Flywheel has finally figured out its secret weapon against Uber

A few weeks before New Year’s, I received a pitch from Flywheel that I’ve been waiting for since I started using the service in 2013. It said, “Flywheel Battles Uber with #FairFare.” The email inside proclaimed “Flywheel is the no-surge pricing alternative to get a ride around town.”

flywheel email to me

It looks as if Flywheel, the booking app for taxis, has finally figured out its secret weapon against the likes of Uber and Lyft: Reliable pricing. It’s not a new feature for the company. From its inception in 2009 Flywheel has never had surge pricing in the cities it operates in — now SF, LA, Seattle, Sacramento, and San Diego. But for the longest time, the company didn’t seem to understand that this was the best way to lure people back to the taxi system. Instead, it touted Flywheel’s legality, its use of regulated taxis, the number of car companies on its app. None of those were big enough draws.

At the end of the day, people vote with their wallets, and if there’s anything that will get people to move to Flywheel, it’s cost.

Is price part of reliability?

Town car ride-hailing Uber

Uber and Lyft argue that surge pricing makes their services more reliable because it gets more drivers on the road during a time they might not otherwise drive — like New Years or a hostage crisis. There’s truth to that.

But these companies miss the fact that for many non-wealthy customers, stable price is one of the factors in determining reliability. Without the assurance of a fixed fee, people will turn to other services for backup.

Although people have been complaining about surge pricing for years, this New Years showed the first sign that they are willing to stop using Uber and Lyft as a result. The SF Examiner found that on New Year’s Eve in San Francisco there was little to no surge pricing, because of either low demand or too much supply.  The lack of surge upset drivers who gave up their New Year’s to make money.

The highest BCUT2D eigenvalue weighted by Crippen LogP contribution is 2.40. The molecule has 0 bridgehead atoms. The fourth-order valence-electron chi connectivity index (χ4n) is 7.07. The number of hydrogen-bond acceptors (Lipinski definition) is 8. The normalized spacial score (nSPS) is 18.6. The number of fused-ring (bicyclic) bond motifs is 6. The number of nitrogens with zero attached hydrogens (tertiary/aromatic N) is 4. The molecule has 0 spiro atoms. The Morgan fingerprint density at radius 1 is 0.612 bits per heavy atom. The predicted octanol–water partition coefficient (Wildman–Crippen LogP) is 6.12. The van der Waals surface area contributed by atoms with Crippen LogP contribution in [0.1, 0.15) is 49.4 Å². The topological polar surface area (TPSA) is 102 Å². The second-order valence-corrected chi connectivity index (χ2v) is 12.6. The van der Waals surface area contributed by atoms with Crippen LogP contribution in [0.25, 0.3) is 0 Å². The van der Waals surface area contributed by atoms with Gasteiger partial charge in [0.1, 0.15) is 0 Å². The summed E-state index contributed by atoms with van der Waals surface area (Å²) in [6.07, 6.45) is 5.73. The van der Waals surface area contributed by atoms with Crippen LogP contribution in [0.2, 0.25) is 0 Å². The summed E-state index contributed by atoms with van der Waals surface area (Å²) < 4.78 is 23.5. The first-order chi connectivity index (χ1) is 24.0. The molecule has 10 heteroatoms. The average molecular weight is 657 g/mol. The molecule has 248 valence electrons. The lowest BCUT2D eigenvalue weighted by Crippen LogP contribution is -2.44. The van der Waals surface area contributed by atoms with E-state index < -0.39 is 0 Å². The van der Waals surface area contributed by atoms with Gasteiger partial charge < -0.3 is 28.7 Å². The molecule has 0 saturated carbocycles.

Tweets from passengers suggest that people planned ahead, deciding to walk, take public transit or flag taxis to avoid the ridesharing surge. Ironically, that resulted in little to no Uber or Lyft surge pricing because there wasn’t enough demand to drive it there. “It was an incredible sight to see all the cabs full and the rideshare cars empty,” one driver told The Examiner. “I was laughing and crying at the same time.”

Another potential reason there was no surge pricing on New Year’s Eve in San Francisco is because so many drivers took to the road in the hopes of making money. With such a flood of supply, there wasn’t enough demand to cause surge pricing.

It’s worth noting the story isn’t bulletproof — it’s based on anecdotal evidence. When I asked, neither Uber nor Lyft would confirm specific SF surge rates in 2014 compared to previous years.

In other parts of the country, where the Uber service is still relatively new, surge pricing was common, according to this CNN data.

Passengers wise up and avoid the surge

The difference between SF and other cities suggests that over time, passengers get smarter about using ridesharing services. Although they may put up with surge pricing initially, they eventually expect and avoid it. As a result, Uber and Lyft could lose customers, and the resulting profit, on some of the biggest travel nights of the year.

It’s clearly not hurting Uber at the moment — the company saw 2 million rides on New Years Eve alone. But the service is new in a lot of places, so passengers are just starting to feel the pain of unpredictable surge pricing. By New Years Eve next year, will Uber users in other places get smart about avoiding the surge, the same way San Francisco residents did?